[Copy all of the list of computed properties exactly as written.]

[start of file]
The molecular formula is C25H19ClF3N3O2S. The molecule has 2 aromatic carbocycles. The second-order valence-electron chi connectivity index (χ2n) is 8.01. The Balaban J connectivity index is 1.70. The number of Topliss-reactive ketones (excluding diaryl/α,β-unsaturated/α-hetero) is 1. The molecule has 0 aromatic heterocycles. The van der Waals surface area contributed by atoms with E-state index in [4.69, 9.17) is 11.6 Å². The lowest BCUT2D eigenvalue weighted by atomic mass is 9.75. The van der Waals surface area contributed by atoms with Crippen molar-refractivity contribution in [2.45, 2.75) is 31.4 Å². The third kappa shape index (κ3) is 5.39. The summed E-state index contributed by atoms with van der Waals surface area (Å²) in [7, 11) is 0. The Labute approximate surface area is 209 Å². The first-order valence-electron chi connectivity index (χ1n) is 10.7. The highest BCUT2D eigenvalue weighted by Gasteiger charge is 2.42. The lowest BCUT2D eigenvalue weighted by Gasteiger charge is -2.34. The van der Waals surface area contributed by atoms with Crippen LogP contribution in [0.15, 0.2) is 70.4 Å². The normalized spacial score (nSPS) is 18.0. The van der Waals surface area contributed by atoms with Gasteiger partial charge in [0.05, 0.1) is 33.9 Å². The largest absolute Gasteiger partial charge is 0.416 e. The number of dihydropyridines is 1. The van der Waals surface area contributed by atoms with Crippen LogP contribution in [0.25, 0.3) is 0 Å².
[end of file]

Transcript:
The molecular formula is C25H19ClF3N3O2S. The molecule has 2 aromatic carbocycles. The second-order valence-electron chi connectivity index (χ2n) is 8.01. The Balaban J connectivity index is 1.70. The number of Topliss-reactive ketones (excluding diaryl/α,β-unsaturated/α-hetero) is 1. The molecule has 0 aromatic heterocycles. The van der Waals surface area contributed by atoms with E-state index in [4.69, 9.17) is 11.6 Å². The lowest BCUT2D eigenvalue weighted by atomic mass is 9.75. The van der Waals surface area contributed by atoms with Crippen molar-refractivity contribution in [2.45, 2.75) is 31.4 Å². The third kappa shape index (κ3) is 5.39. The summed E-state index contributed by atoms with van der Waals surface area (Å²) in [7, 11) is 0. The Labute approximate surface area is 209 Å². The first-order valence-electron chi connectivity index (χ1n) is 10.7. The highest BCUT2D eigenvalue weighted by Gasteiger charge is 2.42. The lowest BCUT2D eigenvalue weighted by Gasteiger charge is -2.34. The van der Waals surface area contributed by atoms with Crippen LogP contribution in [0.15, 0.2) is 70.4 Å². The normalized spacial score (nSPS) is 18.0. The van der Waals surface area contributed by atoms with Gasteiger partial charge in [0.05, 0.1) is 33.9 Å². The largest absolute Gasteiger partial charge is 0.416 e. The number of dihydropyridines is 1. The van der Waals surface area contributed by atoms with Crippen LogP contribution in [0.25, 0.3) is 0 Å².